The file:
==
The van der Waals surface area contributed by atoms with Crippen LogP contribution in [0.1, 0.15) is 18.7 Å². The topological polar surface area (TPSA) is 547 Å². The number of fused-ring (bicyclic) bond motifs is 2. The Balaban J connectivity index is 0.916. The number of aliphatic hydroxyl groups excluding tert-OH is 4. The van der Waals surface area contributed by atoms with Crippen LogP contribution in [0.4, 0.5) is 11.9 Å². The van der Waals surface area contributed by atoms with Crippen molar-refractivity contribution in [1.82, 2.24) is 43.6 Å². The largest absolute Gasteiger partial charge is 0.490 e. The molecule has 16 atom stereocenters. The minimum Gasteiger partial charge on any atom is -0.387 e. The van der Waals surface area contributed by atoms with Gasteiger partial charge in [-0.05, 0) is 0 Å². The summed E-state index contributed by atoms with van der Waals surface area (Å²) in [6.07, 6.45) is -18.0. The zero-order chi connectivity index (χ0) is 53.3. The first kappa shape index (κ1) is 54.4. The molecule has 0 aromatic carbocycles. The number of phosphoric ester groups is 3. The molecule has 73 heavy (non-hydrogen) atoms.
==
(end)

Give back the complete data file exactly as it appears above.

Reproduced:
The van der Waals surface area contributed by atoms with Crippen LogP contribution in [0.1, 0.15) is 18.7 Å². The topological polar surface area (TPSA) is 547 Å². The number of fused-ring (bicyclic) bond motifs is 2. The Balaban J connectivity index is 0.916. The number of aliphatic hydroxyl groups excluding tert-OH is 4. The van der Waals surface area contributed by atoms with Crippen LogP contribution in [0.4, 0.5) is 11.9 Å². The van der Waals surface area contributed by atoms with Crippen molar-refractivity contribution in [1.82, 2.24) is 43.6 Å². The largest absolute Gasteiger partial charge is 0.490 e. The molecule has 16 atom stereocenters. The minimum Gasteiger partial charge on any atom is -0.387 e. The van der Waals surface area contributed by atoms with Gasteiger partial charge in [-0.05, 0) is 0 Å². The summed E-state index contributed by atoms with van der Waals surface area (Å²) in [6.07, 6.45) is -18.0. The zero-order chi connectivity index (χ0) is 53.3. The first kappa shape index (κ1) is 54.4. The molecule has 0 aromatic carbocycles. The number of phosphoric ester groups is 3. The molecule has 73 heavy (non-hydrogen) atoms.